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Foreign investment and tax on Nats agenda

Foreign investment and tax reform will be on the agenda when The Nationals meet for their federal conference in Canberra this weekend.

The Nationals and Liberals have been at odds over foreign investment in recent weeks, with shadow treasurer Joe Hockey accusing Nationals Senate leader Barnaby Joyce of "freelancing" over the coalition's policy.

Opposition Leader Tony Abbott told a joint party room meeting this week it was OK to debate foreign investment, which is the subject of a coalition discussion paper now out for comment, but the coalition needed to show voters they were the "adults in the room".

Nationals members will vote on a motion calling for a national register of foreign ownership, either in collaboration with state governments or by requiring foreign investors to notify all investments.

The register would also include a list of foreign acquisitions of agricultural land and agribusinesses and require a review of any foreign purchase of agricultural land valued at $15 million or more.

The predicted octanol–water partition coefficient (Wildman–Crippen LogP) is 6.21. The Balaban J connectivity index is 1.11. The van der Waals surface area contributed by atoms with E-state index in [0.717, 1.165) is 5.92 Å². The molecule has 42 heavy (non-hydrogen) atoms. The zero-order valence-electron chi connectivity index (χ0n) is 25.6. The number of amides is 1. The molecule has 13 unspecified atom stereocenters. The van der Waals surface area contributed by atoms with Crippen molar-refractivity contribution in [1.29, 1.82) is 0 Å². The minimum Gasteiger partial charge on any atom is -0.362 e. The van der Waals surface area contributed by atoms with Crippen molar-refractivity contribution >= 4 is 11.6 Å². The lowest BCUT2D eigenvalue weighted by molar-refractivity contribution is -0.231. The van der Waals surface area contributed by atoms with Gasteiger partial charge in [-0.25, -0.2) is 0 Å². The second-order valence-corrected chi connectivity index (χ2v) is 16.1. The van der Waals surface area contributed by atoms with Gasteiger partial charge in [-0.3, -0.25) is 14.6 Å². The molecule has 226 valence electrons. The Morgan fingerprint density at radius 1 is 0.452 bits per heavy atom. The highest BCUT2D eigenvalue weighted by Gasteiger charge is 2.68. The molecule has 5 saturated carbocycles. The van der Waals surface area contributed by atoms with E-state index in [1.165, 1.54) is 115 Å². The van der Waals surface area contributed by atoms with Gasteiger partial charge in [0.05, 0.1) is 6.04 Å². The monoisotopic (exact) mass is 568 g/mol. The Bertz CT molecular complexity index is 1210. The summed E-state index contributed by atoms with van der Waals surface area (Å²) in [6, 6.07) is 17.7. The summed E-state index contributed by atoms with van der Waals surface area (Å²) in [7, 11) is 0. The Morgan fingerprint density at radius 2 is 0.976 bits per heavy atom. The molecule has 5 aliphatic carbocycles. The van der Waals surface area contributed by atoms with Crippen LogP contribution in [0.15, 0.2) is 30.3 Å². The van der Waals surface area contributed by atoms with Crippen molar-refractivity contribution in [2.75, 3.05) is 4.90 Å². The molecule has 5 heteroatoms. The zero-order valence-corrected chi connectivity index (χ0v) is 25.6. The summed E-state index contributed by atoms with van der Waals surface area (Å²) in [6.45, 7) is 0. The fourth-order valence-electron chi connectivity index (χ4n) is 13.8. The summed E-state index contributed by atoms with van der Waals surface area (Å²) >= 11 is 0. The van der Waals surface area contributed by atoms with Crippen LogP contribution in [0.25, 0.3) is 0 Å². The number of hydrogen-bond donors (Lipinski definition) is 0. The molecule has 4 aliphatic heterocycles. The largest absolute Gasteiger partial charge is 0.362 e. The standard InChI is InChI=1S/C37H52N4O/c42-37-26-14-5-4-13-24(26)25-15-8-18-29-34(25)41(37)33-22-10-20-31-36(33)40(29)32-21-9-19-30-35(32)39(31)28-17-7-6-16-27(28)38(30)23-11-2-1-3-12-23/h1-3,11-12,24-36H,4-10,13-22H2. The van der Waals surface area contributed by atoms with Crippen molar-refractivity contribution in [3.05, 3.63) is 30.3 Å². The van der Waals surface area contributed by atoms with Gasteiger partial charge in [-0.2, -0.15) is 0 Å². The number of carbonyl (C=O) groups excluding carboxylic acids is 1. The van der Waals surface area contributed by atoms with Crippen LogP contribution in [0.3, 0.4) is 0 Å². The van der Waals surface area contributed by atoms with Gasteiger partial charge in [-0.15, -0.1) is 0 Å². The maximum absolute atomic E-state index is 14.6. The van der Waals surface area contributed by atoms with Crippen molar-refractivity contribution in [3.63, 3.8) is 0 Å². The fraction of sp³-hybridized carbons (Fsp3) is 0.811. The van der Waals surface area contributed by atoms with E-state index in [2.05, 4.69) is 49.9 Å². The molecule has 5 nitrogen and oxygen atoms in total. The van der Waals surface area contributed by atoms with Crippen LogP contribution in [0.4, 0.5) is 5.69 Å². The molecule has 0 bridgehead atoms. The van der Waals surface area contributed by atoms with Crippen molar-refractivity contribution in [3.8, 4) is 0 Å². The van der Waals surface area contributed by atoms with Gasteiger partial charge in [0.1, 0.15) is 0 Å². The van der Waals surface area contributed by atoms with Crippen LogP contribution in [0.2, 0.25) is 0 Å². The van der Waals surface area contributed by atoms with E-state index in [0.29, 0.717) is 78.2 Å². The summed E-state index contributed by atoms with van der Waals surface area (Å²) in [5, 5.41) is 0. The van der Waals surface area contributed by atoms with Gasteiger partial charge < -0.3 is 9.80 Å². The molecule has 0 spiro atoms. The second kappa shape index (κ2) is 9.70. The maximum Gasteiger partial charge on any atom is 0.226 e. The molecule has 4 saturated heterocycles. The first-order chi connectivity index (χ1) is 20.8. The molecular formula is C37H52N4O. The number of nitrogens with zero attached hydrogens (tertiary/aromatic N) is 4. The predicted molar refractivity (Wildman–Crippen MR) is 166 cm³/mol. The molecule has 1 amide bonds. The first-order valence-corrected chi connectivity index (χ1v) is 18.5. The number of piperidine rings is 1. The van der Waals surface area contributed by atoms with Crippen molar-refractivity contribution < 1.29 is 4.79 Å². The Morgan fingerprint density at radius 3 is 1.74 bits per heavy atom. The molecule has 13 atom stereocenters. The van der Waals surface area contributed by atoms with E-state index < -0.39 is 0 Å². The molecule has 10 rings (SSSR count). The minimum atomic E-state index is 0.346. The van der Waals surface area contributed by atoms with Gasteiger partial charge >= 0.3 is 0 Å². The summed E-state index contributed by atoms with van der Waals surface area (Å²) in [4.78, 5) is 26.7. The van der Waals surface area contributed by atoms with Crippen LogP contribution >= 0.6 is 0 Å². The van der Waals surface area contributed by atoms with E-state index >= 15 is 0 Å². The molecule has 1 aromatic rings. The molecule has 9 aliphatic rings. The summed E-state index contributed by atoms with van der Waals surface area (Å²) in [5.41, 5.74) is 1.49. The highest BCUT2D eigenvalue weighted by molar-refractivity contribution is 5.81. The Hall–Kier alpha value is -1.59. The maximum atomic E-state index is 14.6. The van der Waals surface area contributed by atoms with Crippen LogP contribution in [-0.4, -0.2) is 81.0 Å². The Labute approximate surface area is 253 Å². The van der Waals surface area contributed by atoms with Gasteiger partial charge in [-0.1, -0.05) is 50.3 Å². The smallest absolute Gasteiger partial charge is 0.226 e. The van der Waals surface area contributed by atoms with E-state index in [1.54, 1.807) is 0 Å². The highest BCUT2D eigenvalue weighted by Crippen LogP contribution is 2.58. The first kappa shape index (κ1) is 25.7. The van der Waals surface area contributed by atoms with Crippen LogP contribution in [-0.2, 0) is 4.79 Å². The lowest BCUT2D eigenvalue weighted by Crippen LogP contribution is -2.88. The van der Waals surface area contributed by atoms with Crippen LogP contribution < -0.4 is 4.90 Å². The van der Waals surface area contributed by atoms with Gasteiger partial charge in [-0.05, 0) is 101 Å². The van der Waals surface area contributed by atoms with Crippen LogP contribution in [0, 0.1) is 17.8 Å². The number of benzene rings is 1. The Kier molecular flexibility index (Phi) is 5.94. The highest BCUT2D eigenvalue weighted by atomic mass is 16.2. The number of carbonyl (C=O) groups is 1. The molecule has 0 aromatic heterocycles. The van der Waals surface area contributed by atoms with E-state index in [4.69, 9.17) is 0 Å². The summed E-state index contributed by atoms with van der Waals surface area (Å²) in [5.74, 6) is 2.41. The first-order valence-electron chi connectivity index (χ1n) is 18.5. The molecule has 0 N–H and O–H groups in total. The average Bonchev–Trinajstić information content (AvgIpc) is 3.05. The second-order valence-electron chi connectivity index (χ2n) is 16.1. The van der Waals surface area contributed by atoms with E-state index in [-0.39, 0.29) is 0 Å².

The Foreign Investment Review Board (FIRB) would have to review any foreign investment in an agribusiness that exceeded $53 million or 15 per cent of an agribusinesses valued at more than $244 million, whichever was the smaller.

As well, the FIRB membership would be expanded from five to seven and include at least one person with expertise in the agricultural sector.

The Nationals' conference will be asked to pass a resolution, from the Queensland LNP, calling on a future coalition government to introduce a "fairer GST funding model where states and territories are not penalised for the applications of their own taxes and royalties".

Nationals leader Warren Truss will open the conference on Saturday morning, with Queensland Premier Campbell Newman, and the deputy premiers of NSW and Victoria, Andrew Stoner and Peter Ryan, speaking at a Saturday lunchtime function.

Former Howard government minister Larry Anthony will contest the federal presidency against Gundagai-based wool and cattle producer Christine Ferguson.